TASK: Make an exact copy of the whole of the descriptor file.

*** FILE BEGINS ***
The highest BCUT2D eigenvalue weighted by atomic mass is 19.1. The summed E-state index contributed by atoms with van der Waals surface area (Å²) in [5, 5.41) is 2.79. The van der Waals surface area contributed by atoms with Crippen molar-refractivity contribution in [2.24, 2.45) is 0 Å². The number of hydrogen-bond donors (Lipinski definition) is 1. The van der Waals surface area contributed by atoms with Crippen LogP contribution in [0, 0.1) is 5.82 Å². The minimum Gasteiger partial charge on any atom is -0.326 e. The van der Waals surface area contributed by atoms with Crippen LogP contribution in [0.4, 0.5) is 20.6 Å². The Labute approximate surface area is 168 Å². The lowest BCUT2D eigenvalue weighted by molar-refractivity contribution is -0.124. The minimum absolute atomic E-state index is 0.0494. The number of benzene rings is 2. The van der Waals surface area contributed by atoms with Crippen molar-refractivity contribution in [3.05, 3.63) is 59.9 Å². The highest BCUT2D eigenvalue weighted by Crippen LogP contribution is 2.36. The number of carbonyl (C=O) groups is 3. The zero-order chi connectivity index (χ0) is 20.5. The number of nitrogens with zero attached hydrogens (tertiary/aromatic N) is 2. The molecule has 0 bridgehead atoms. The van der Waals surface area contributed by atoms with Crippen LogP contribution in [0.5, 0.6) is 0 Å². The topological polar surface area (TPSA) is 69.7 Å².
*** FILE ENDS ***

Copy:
The highest BCUT2D eigenvalue weighted by atomic mass is 19.1. The summed E-state index contributed by atoms with van der Waals surface area (Å²) in [5, 5.41) is 2.79. The van der Waals surface area contributed by atoms with Crippen molar-refractivity contribution in [2.24, 2.45) is 0 Å². The number of hydrogen-bond donors (Lipinski definition) is 1. The van der Waals surface area contributed by atoms with Crippen LogP contribution in [0, 0.1) is 5.82 Å². The minimum Gasteiger partial charge on any atom is -0.326 e. The van der Waals surface area contributed by atoms with Crippen LogP contribution in [0.4, 0.5) is 20.6 Å². The Labute approximate surface area is 168 Å². The lowest BCUT2D eigenvalue weighted by molar-refractivity contribution is -0.124. The minimum absolute atomic E-state index is 0.0494. The number of benzene rings is 2. The van der Waals surface area contributed by atoms with Crippen molar-refractivity contribution in [3.05, 3.63) is 59.9 Å². The highest BCUT2D eigenvalue weighted by Crippen LogP contribution is 2.36. The number of carbonyl (C=O) groups is 3. The zero-order chi connectivity index (χ0) is 20.5. The number of nitrogens with zero attached hydrogens (tertiary/aromatic N) is 2. The molecule has 0 bridgehead atoms. The van der Waals surface area contributed by atoms with Crippen LogP contribution in [0.5, 0.6) is 0 Å². The topological polar surface area (TPSA) is 69.7 Å².